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Meta Plans to Erase Your Memory About the WhatsApp Data Leak

WhatsApp has denied that 500 million users’ data has been leaked, but there’s more to the story.
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Meta is no stranger to data breaches. The company has a long history with hackers, from a 3-million user leak in 2018 to a 50-million account information leak in the same year. The tech giant has only seen bigger data breaches as time goes on. 

Last week, reports surfaced that almost 500 million WhatsApp users’ data had been leaked. WhatsApp has since rubbished the rumours, stating that they are based on “unsubstantiated screenshots”, but a cursory glance at the forum post shows that the hacker used scraping to harvest the said data. 

Read: Google Bypasses Privacy, Puts Users’ Data on the Map

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Meta has long been criticised for not taking adequate action against scraping of user data. Not only have they had a cavalier attitude towards the protection of user data in the past—evident in their practice of storing user passwords in plaintext—but their company policy on data breaches caused by scraping is to not comment on the matter at all.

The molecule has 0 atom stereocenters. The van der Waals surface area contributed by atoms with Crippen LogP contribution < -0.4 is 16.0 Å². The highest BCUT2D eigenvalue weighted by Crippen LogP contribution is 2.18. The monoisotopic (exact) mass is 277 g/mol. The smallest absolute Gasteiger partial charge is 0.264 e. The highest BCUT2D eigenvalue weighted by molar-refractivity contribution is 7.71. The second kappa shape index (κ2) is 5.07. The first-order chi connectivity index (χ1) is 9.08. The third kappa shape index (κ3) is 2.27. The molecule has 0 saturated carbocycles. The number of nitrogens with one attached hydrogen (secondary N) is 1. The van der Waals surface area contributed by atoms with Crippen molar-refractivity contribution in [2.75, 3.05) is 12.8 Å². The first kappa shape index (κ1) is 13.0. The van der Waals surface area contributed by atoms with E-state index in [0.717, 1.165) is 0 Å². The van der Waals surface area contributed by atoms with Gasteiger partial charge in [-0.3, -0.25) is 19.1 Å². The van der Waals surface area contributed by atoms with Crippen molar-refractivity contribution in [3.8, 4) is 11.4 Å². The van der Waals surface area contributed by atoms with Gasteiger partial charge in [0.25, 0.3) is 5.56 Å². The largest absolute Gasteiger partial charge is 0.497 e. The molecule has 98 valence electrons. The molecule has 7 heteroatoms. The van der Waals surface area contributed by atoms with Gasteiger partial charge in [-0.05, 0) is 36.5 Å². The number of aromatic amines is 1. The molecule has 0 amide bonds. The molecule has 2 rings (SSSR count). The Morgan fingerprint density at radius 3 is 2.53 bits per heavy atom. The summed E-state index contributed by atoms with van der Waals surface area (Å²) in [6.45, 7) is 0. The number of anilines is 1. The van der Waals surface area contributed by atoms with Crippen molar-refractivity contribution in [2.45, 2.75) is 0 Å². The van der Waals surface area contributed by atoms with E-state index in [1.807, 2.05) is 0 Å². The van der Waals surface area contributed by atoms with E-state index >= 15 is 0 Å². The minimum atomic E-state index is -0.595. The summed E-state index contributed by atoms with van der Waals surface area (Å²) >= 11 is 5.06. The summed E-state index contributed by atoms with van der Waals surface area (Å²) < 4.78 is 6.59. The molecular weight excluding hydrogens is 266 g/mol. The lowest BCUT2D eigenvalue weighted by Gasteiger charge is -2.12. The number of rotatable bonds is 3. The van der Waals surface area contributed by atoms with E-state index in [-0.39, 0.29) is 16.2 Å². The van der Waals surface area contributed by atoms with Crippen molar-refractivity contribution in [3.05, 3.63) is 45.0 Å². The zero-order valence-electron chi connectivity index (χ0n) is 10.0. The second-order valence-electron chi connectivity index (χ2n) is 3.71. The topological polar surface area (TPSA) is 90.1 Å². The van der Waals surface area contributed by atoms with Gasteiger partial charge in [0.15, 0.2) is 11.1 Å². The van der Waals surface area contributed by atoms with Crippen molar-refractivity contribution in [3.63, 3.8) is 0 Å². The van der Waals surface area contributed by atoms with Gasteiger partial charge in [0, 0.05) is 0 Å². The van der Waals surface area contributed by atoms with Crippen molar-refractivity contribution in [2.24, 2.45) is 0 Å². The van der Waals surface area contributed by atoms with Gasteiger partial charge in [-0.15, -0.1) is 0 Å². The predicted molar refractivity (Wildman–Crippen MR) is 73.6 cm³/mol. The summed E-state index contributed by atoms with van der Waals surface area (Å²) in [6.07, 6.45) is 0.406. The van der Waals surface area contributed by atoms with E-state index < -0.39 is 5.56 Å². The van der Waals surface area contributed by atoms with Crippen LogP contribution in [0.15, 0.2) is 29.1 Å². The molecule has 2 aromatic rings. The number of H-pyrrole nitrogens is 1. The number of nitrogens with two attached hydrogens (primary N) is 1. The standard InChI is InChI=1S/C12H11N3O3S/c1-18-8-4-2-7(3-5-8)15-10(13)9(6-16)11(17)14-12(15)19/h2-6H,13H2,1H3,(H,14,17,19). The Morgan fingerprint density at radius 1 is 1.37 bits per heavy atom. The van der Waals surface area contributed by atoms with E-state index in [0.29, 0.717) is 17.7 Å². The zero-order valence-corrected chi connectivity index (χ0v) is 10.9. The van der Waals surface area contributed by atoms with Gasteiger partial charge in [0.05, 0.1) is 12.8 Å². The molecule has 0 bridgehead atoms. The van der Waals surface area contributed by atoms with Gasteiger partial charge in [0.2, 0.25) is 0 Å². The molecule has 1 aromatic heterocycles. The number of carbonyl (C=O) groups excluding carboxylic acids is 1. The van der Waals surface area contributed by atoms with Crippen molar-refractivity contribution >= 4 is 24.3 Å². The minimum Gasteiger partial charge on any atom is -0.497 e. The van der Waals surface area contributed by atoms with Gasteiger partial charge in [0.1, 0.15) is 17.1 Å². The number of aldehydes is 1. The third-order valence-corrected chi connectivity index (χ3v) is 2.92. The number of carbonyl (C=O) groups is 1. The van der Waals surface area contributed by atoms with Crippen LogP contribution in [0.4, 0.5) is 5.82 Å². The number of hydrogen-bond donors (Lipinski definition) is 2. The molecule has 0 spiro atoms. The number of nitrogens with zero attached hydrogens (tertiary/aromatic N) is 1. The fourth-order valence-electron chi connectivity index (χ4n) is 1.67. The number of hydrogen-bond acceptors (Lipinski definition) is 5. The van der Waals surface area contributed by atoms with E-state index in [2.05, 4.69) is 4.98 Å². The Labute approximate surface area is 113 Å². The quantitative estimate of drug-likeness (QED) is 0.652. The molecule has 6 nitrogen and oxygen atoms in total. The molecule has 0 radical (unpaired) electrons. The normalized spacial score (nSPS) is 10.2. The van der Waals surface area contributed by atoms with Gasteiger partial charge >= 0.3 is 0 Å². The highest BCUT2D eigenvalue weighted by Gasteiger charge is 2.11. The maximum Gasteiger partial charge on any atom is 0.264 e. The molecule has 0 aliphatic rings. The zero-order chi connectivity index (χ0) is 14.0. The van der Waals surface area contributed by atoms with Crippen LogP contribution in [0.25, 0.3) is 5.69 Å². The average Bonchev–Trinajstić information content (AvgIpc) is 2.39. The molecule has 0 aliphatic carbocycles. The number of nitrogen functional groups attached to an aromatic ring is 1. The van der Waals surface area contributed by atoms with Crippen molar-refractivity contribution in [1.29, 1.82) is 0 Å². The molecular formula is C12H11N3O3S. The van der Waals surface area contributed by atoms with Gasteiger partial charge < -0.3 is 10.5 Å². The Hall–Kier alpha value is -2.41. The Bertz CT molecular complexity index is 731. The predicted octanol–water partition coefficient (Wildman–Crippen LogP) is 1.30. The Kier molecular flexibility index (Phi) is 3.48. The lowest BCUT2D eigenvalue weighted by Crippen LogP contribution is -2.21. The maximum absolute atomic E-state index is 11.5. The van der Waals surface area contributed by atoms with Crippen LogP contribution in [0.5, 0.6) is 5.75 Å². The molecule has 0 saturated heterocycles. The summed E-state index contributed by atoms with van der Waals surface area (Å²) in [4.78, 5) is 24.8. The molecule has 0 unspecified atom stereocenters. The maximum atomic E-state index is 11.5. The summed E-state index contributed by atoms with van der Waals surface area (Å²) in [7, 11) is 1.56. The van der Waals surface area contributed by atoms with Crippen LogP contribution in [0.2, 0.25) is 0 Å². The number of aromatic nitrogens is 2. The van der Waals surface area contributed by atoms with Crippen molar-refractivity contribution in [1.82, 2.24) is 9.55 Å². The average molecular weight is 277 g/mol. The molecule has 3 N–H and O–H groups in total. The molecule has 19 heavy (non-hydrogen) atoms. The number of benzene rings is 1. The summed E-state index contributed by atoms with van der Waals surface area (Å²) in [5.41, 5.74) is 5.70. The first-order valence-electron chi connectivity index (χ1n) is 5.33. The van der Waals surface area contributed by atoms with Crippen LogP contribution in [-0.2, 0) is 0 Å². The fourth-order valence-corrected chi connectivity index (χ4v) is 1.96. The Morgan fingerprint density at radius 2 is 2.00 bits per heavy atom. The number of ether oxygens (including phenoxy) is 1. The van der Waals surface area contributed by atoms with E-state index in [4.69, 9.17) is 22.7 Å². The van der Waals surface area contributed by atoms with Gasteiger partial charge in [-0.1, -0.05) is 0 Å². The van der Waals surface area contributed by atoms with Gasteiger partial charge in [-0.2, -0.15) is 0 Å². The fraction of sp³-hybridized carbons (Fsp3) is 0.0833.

Nearly 25% of WhatsApp’s users were exposed 

On November 16, an ad was posted on a well-known hacking forum, reportedly selling the information of 478 million WhatsApp users’ mobile numbers. This breach includes information from around 84 countries, with over 6 million Indian users’ data included in the database. 


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The hacker also mentioned in the forum post title that they have extracted the data through scraping. Scraping is a method in which large amounts of data is extracted from websites, usually in violation of the terms of service of said website. 

The scraped data comprises the mobile numbers of active users on the platform, with the total number of affected users coming close to 478 million. This information can be used by malicious actors to engage in phishing attacks. 

Some of the hardest hit countries by this breach include Egypt, with 44 million users affected, Italy, which had 35 million users’ data harvested, and the USA, with 32 million users hit. The agent who scraped the data has been selling it for a high price. The US dataset’s price has been set at $7000, with the UK and Germany datasets priced close behind at $2500 and $2000, respectively. 

While WhatsApp has touted its privacy features like end-to-end encryption, it is clear that the data philosophy of the messaging service has to be rethought to prevent such breaches. However, there is a far more sinister reason for Meta to not revamp their services to offer better data privacy for their users.  

Meta’s data breaches

In 2016, a company called Cambridge Analytica saw the value in the large amount of user information on the site, and created an app to scrape the data. This data was then infamously used to aid the presidential election campaign of Donald Trump. While this triggered widespread outrage and led to many regulatory outcomes, it seems Meta has yet to learn its lesson.